“The masculine dominance of car culture is sustained even though an increasing number of women drive and work as car journalists” (Wollen and Kerr, 363). In her article “Men, Motors, Markets, and Women,” Grace Lees-Maffei uses the previous statement to describe the ways in which women are more and more so getting involved in car culture, yet the culture itself is leaving them at the fringes. As of 2012, males represented less than 50 percent of drivers on the road, leaving the majority of driver’s license-carrying individuals to be women (DeGroat). Yet, due to gender roles, and the overt masculinization of car culture, girls and women are being pushed away from getting involved in and learning about the cars they are driving.
In media, the relationship women are expected to have with cars is that of sexual commodification. For women who participate in male-dominated sports, such as racing, they are often subjected to sexualizing themselves in order to gain corporate partners or sponsors to participate in their sports. For example, Brad Daugherty, owner of JTG Daugherty racing team for the NASCAR organization, has stated, “It’s all about corporate dollars. If you don’t have corporate partners, I don’t care who you are, you’re not going to participate in this sport. It’s not going to happen” (Belzer). Due to this need for corporate representation, women in male-dominated sports often have to sexualize themselves in order to participate. “Men don’t have to be hot to get sponsored, they just need to be tremendous athletes. Women, on the other hand, can and do get sponsorships based more on their looks than athletic ability” (McCarty). Because of this, women are not only compared to men within their athletic performance, but are also criticized based on their sexuality. For example, Danica Patrick was used by her previous sponsor GoDaddy as a sex symbol for their television commercials. Yet, even after receiving sponsorship, Patrick continues to be scrutinized for her lackluster winning record in NASCAR, even though she was the first woman to win an Indy race in 2008 and the highest finishing female driver in the history of the Daytona 500 in her rookie season.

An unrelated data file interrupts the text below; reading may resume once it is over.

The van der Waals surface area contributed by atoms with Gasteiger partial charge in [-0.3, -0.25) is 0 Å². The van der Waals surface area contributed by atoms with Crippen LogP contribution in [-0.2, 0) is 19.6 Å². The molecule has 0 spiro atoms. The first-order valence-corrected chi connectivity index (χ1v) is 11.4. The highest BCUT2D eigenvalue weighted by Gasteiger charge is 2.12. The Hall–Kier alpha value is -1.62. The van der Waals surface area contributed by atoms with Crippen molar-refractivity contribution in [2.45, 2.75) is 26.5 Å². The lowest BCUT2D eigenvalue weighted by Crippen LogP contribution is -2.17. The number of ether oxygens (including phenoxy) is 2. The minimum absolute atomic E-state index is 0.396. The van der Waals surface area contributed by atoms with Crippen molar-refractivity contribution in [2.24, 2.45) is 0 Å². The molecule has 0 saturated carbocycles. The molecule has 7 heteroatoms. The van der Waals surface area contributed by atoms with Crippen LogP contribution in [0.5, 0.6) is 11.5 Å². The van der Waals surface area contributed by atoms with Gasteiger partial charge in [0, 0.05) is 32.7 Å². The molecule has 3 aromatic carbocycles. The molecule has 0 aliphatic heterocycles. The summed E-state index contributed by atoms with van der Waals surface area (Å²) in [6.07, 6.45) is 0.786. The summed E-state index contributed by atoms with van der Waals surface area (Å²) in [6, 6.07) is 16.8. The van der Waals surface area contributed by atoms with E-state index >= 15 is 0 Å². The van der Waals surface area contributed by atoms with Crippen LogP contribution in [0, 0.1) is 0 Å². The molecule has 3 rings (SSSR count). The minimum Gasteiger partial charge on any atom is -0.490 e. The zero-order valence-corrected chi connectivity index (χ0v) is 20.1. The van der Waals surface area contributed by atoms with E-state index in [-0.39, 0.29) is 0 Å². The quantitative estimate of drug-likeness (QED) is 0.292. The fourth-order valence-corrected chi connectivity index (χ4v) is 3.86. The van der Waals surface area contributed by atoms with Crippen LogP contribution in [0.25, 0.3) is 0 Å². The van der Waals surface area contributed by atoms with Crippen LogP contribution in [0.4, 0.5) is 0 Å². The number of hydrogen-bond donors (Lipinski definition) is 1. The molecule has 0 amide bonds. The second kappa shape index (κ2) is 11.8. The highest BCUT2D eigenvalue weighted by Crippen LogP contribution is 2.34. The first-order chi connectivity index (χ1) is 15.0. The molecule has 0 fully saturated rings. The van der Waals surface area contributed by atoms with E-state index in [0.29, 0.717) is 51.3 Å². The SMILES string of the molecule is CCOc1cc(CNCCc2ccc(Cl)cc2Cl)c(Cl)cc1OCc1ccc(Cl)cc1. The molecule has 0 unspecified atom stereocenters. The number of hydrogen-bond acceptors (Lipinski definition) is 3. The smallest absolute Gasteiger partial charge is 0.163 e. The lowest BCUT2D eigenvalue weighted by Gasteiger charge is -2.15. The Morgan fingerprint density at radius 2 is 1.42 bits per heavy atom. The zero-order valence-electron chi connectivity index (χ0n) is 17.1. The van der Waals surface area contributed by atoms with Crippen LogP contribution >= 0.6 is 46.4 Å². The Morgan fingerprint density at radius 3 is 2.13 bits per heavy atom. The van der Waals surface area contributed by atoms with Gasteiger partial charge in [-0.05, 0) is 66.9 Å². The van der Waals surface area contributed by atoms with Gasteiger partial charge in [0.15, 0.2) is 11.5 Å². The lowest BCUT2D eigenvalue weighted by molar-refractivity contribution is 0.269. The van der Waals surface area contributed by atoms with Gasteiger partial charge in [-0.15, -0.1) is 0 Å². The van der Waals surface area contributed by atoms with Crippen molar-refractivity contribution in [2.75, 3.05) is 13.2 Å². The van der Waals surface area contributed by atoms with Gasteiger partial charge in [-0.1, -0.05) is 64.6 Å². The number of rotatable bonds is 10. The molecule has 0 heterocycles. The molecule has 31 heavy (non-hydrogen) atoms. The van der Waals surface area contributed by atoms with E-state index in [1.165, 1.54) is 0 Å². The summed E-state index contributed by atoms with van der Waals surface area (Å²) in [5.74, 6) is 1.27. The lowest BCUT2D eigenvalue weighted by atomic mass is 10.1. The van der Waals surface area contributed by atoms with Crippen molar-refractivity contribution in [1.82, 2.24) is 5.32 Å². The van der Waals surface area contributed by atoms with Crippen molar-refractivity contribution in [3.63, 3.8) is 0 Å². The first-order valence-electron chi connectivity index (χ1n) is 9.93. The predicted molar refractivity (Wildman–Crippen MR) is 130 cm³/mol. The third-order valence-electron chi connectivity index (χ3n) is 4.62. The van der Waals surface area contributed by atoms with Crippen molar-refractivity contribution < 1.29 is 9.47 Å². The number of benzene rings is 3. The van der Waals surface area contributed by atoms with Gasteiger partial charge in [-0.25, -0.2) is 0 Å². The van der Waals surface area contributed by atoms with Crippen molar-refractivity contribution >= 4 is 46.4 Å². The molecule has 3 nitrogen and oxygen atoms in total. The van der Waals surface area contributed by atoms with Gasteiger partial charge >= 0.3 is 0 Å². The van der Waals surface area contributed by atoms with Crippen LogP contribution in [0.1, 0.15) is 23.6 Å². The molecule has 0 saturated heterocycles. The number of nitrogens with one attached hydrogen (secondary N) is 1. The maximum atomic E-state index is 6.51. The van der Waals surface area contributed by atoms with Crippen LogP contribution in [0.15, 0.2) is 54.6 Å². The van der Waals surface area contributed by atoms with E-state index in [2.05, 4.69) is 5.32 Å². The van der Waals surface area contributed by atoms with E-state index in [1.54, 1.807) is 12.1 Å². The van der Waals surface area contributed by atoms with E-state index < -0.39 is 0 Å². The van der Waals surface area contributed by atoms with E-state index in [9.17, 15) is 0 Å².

Women are not only scrutinized in mass media, but in social media as well. The trend of sexualizing women in car culture continues into social media; women are simultaneously expected to be sexual around cars while also being criticized, harassed, and insulted for doing so. This is a phenomenon on Instagram, where models, posing in front of or beside vehicles, are verbally abused for blocking the view of the car or being an unnecessary complement to the vehicle pictured. Furthermore, women have resorted to separating themselves from the rest of male-dominated car culture through the use of phrases which note their gender: “female car enthusiast,” “#ladydriven,” “#importdolls,” etc. This action has been both praised and criticized. On the one hand, women are creating space to partake in car culture through social media. Hashtags such as “#ladydriven,” provide a space for women to be car enthusiasts together, and learn from each other in a less intimidating, and less hegemonically masculine, environment. Yet, on the other hand, these categories place women in car culture as “the other,” which perpetuates the idea that car enthusiasts are expected, and should be expected, to be male. As Taryn Croucher, writer for SpeedHunters, states, “Let me ask you a question. When was the last time you ever heard anybody use the term ‘male car enthusiast’? How ridiculous does that sound?...I have a dream that one day there will be no such thing as a female car enthusiast, or rather, the ‘female enthusiast’ label…In my dream, the elusive ‘car girl’ is a thing of the past” (Croucher). Croucher argues that petrol-headed women do in fact exist, and we need to start treating them like they belong in car culture—like they are not the outsiders.